Have you seen Inside Out 2’s trailer? Unless you’re living under a rock, it’s impossible to miss it. After all, it’s the sequel of one of the most thought-provoking and poignant animated movies of all time.
And this time, the five central emotions – Joy, Anger, Disgust, Fear, and Sadness – are joined by others, with Anxiety already becoming a fan favorite.
Twitter had a ball with the introduction; one of the netizens claimed that “There’s, like, 5 of these in my brain.” Another said, “Shout out to the animator for knowing exactly what anxiety should look like: a weird little guy.”
Among the excitement, however, there were some concerns.
The actors who voiced Disgust and Fear – Mindy Kaling and Bill Hader – were replaced by two different actors. Upon further investigation, we found out that both were offered only $100,000 each, while Amy Poehler, who voices Joy, was offered $5 million plus additional fees and bonuses.
So, we connected the dots and deduced that Kaling and Hader were making 1% of what Poehler was making. And that’s why they refused to return.
Now, some might argue that Joy was the lead of the pack in Inside Out. So, it’s understandable why Poehler was earning a heftier income for the sequel. However, Kaling and Hader are comedians and well-established actors in their own right; it doesn’t make sense to treat them like this.
Unfortunately, this is just the tip of the iceberg. Deep down, there’s a bigger problem plaguing Hollywood and the animation industry as a whole: voice-over (VO) artists are underpaid.
How much a VO artist earns depends on multiple factors, like their experience and project length. But to give you a ballpark figure, here’s what the compensation looks like:
Entry-level artists usually start with small projects, earning around $100 to $300 per project.
Once VO artists start to gain experience and exposure, they can – and should – negotiate higher rates, preferably $300 to $1000+ per project.
A VO artist possessing a wealth of experience should charge $1000 – several thousand dollars per project. At this stage, they’ve practically achieved the celebrity status, which is why the high fee is justifiable.
Important: Some production houses hire actors to voice characters and pay a hefty amount simply because they’ll attract more crowd. Reese Witherspoon, who voiced Susan Murphy in Monsters vs. Aliens, reportedly earned $10 million for the project.
The media and entertainment landscape are vast, with many talents brushed under the rug. VO artists, unfortunately, belong to the list. In spite of the fact that you hear their voices probably more than your own, their contributions are often overlooked.
VO artists breathe life into characters, commercials, films, TV shows, documentaries, and just about every message conveyed using the medium of videos.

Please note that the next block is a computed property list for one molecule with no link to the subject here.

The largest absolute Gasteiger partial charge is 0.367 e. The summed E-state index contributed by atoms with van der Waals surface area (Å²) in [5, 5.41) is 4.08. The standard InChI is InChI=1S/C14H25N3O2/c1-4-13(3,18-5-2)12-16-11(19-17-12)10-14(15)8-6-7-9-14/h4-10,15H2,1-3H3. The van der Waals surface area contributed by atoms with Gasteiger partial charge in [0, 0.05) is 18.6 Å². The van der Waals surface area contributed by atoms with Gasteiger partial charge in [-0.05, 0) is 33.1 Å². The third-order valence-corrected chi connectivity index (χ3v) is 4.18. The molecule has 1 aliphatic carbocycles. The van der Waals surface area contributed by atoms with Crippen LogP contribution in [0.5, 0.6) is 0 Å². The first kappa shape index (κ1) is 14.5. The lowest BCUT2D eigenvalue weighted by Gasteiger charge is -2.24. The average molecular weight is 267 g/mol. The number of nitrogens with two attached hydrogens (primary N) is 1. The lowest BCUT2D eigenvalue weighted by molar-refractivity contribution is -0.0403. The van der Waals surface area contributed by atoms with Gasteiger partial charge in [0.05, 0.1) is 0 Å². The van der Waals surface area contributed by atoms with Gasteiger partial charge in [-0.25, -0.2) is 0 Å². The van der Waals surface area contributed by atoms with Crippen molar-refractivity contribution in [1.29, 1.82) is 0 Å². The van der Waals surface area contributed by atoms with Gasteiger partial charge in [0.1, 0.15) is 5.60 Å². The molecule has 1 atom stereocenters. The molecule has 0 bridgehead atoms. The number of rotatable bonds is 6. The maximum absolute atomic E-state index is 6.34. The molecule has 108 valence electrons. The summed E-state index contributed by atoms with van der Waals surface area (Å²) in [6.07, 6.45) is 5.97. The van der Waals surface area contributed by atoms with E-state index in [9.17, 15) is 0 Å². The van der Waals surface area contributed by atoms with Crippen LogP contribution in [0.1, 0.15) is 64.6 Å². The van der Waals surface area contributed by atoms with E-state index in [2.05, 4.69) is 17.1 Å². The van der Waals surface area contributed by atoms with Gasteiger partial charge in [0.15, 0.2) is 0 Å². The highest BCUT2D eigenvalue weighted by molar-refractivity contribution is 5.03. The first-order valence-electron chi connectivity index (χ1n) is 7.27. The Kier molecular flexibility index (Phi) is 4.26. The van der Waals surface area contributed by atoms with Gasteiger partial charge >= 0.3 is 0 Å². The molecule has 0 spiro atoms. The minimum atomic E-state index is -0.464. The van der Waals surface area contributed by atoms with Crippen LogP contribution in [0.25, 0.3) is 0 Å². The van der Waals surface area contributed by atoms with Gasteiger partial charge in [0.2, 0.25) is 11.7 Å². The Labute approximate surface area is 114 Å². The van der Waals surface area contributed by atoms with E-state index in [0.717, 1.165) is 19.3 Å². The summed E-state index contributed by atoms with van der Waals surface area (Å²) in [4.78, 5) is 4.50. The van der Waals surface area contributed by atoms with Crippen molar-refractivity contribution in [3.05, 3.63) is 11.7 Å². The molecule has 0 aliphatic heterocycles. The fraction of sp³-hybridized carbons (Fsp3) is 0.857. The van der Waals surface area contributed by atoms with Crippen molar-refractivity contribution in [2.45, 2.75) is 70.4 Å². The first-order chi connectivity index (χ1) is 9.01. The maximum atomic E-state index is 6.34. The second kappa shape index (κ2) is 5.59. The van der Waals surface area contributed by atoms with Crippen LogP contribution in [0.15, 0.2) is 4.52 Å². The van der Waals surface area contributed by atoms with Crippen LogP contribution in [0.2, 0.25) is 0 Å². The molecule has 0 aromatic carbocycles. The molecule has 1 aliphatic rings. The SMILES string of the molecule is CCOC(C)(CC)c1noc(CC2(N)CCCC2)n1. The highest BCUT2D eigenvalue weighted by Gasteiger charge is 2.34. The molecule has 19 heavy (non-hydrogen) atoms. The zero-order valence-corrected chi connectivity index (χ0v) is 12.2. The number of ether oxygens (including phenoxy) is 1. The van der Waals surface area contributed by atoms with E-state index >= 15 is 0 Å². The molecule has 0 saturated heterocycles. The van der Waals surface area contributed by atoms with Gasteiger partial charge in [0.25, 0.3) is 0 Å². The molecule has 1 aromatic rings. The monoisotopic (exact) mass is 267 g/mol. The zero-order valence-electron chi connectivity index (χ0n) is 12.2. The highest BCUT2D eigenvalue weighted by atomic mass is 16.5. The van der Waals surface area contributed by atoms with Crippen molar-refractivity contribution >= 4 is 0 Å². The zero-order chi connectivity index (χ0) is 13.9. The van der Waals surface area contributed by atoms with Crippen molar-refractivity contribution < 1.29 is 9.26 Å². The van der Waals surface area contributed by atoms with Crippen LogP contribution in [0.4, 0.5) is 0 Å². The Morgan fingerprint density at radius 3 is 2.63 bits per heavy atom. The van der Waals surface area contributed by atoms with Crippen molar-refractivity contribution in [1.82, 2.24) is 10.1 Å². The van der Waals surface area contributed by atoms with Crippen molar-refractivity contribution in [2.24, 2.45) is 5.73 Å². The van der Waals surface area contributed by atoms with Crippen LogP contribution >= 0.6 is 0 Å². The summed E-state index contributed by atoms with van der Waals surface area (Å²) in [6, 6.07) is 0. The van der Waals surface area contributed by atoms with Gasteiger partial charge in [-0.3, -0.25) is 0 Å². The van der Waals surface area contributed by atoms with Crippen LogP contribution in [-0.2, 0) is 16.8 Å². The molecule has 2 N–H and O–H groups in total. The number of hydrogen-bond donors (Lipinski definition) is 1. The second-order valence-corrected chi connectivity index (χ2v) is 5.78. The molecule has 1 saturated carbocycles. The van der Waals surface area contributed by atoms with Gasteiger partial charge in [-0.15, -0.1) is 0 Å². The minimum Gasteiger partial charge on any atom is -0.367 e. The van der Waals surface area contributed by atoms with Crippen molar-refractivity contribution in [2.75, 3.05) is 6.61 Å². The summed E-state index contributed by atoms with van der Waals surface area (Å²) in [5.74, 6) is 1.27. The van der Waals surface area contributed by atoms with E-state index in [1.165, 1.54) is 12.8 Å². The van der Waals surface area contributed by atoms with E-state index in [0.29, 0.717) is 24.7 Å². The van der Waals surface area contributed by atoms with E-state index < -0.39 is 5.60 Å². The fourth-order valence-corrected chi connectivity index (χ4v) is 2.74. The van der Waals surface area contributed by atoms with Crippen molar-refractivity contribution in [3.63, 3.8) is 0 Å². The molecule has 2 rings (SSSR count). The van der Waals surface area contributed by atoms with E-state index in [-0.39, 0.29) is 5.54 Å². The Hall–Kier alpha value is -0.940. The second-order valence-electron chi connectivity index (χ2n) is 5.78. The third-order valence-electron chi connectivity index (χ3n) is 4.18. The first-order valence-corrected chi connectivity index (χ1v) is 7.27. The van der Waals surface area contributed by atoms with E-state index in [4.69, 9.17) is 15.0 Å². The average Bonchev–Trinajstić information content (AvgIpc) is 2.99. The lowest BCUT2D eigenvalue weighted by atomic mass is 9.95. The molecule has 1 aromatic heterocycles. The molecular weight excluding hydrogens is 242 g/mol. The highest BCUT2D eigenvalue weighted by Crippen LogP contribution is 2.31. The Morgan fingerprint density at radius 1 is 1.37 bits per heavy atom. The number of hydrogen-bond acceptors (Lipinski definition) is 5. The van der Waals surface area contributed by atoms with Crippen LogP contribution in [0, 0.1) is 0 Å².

They communicate emotions, form relationships, and evoke emotional responses without even appearing in front of the viewers. That’s a testament to their artistic prowess.
It wouldn’t be wrong to say that VO artists are chameleons in human form. From swapping accents to changing voice modulation, they know exactly when to seamlessly transition between diverse characters.
For instance, did you know that Tommy from Rugrats was voiced by a female VO artist E. G. Daily? Similarly, some of the primary characters in Bob’s Burgers are women, yet they’re voiced by men.
VO artists are insanely talented. They’re brimming with skills that help them become the masters of the field. Some of them include, but are not limited to:
Voice pitch, tone, and range are crucial for VO artists, and they’re able to control it with precision. They also practice expanding their vocal range to play different characters.
Word pronunciation and dictation matter a lot for VO artists. And they’re excellent at it, ensuring the messages they deliver are easily understood by the listeners and viewers.
Recording a voice-over is not just about randomly blurting our words. In many ways, it’s akin to acting, where you understand the character and then convey your emotions without overplaying.
Geographical restrictions do not bind art; it transcends boundaries, especially videos. Take the US’s example. Despite boasting high-quality local animation production studios, there’s a huge fan following of foreign content, particularly anime based on Japanese manga and Studio Ghibli.
But those films and anime are in Japanese. While many prefer watching them in the original language, some have trouble following the subtitles and the scenes at the same time.
Do you know who comes to the rescue here? Yes, you guessed it right – VO artists.
Typically, they go through a lengthy process to translate the lines from Japanese to English before recording them. All so those watching (in this case, you) can easily understand and enjoy the video in their native language.
Like every other industry, the media and entertainment industry are constantly evolving. The emergence of new technologies and trends drives VO artists to hone their skills.
Fortunately, VO artists are more than up for the task.
Take AI’s example. In the past few years, it has penetrated almost every industry worldwide. Today, it’s even possible to get an AI tool to record a human-like voice-over.
But do you know how VO artists responded to this?
By focusing on creativity, developing unique skills, and giving their voices more depth.
This way, even the most advanced AI tool will not be able to replicate the warmth found in a human’s voice. Not in a hundred years.
VO artists do far more than just narrate sentences. Every word that comes out of their mouth has a purpose: to effectively convey the message being presented.
So, the next time you’re watching a commercial or an animated film and feel a rush of emotions flowing through you, appreciate the VO artists who managed to make it happen.